Despite growing up in the same sport, the age gap means that the Bäckstedt sisters have rarely raced either with or against each other. With Zoe turning professional next season, they’re going to be competing on the road on opposing teams for the first time.

“We’ve raced with each other a couple of times, probably twice, I believe. But only once against each other [on the track], and that was about it, the younger Bäckstedt said. “Obviously, we’re on different teams. We might be fighting for the same corner, and it’ll be like, who’s going to give in first? I’m not doing it.”

Cyclocross focus

Bäckstedt has not yet made any firm plans for her debut season as a fully-fledged WorldTour road rider and her primary focus is rounding out her cyclocross season with some solid results. She has been mixing it with the elites for much of the season, wrapping up a few top-10 results and fifth place against some tough competition at Hoogstraten.

She also took fifth in the U23 category at the European championships after crashing early in the race and suffering mechanical issues, too.

Bäckstedt has not raced since Kortrijk in the final week of November, but she’s got a busy program planned after Christmas with visits to Mol, Gavere, Diegem, Koksijde, Gullegem, and Zondhoven, as she builds up to the national championships and then the world championships.

“I’ve been out of cyclocross for a couple of weeks just doing some training. But yeah, I mean, in my head, I’d love to go for a podium,” she said of her season’s hopes. “Whether that’s realistic, I have no idea, but I always like to see what I can do. Europeans this year was pretty good, I was fifth.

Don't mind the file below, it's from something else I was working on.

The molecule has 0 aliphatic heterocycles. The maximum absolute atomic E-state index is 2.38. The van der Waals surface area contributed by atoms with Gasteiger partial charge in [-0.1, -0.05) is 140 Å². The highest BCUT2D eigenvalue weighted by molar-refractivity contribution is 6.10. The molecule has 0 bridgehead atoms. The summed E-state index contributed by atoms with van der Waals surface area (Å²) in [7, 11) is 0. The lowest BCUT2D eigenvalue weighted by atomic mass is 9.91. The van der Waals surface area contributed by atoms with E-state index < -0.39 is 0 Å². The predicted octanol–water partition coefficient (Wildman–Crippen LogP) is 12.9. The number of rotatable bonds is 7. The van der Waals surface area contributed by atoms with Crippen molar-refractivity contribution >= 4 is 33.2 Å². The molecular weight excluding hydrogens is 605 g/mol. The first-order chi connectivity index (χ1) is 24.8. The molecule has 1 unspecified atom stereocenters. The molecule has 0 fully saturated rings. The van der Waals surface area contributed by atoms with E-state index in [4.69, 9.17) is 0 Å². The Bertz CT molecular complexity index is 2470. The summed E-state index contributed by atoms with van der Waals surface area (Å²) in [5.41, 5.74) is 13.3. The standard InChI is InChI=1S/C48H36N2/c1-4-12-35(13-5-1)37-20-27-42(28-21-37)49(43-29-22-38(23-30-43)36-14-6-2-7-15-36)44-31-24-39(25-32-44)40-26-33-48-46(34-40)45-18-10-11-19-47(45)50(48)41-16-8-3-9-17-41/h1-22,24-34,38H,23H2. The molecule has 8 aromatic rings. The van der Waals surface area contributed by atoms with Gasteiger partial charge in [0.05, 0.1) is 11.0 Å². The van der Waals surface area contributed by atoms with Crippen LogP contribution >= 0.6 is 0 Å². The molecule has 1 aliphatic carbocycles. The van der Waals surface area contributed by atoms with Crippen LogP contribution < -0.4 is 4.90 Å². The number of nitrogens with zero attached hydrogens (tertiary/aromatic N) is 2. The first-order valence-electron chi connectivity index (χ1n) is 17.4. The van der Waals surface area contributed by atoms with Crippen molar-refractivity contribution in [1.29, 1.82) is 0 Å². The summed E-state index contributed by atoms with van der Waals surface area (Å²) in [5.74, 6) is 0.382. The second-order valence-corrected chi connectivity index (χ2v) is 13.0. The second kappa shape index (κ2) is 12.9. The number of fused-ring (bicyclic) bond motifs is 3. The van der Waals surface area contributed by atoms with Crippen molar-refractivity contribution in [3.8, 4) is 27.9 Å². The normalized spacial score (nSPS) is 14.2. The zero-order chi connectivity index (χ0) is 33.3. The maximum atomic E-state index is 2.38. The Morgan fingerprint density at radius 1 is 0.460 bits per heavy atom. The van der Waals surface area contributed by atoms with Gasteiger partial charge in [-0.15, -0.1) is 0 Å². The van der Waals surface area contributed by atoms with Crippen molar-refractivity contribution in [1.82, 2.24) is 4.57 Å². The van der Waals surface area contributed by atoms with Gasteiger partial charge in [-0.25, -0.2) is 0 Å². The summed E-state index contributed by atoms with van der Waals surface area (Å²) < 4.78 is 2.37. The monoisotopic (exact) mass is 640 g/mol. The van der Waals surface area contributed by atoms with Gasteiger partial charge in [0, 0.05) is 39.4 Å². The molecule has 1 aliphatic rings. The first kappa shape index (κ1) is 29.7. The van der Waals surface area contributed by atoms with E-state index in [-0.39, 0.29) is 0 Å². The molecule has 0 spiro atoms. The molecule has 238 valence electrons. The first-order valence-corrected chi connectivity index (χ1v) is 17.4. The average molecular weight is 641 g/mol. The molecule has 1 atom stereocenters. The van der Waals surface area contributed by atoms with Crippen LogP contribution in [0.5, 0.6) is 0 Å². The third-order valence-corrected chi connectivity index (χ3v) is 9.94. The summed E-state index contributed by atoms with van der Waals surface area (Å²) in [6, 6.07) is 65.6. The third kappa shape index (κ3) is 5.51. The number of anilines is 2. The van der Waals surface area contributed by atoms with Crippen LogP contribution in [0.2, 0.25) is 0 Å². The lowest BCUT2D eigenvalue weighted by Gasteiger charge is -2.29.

“I kind of went into that race not really knowing how I was going to do. I had not had an amazing start to the season. So Europeans were really my first race where I went, I can have a bit of fun here. Especially after my crash on the first lap and then a double puncture and having to chase back. I was having to basically like max out everything that I could do.

“Still coming fifth and in my first European champs, I was over the moon. It’ll be the same at Worlds. If I can top five, then that’ll be great. If I can, if I can podium then even better. I’d be really happy to be there in the first place.”

Having dominated the junior scene in recent seasons, Bäckstedt has had to adjust her expectations as she races against the elites far more. She has been enjoying making new goals for herself and targeting personal victories during the races.

“I was just like setting myself goals in each race to try and chase down this rider or chase down that rider and try and do this section as hard as I can then take a recovery here and just changing the way that I raced to suit how the race was going,” she explained. “If I was having a bad day, and I was 25th, then I was just trying to nail the technical sections, or try to nail some sand or go full gas up a climb and doing it all the way out of the saddle or things like that.”

An American in France

What’s it like to be an American cyclist living in France? Watch to get professional road cyclist Joe Dombrowski’s view.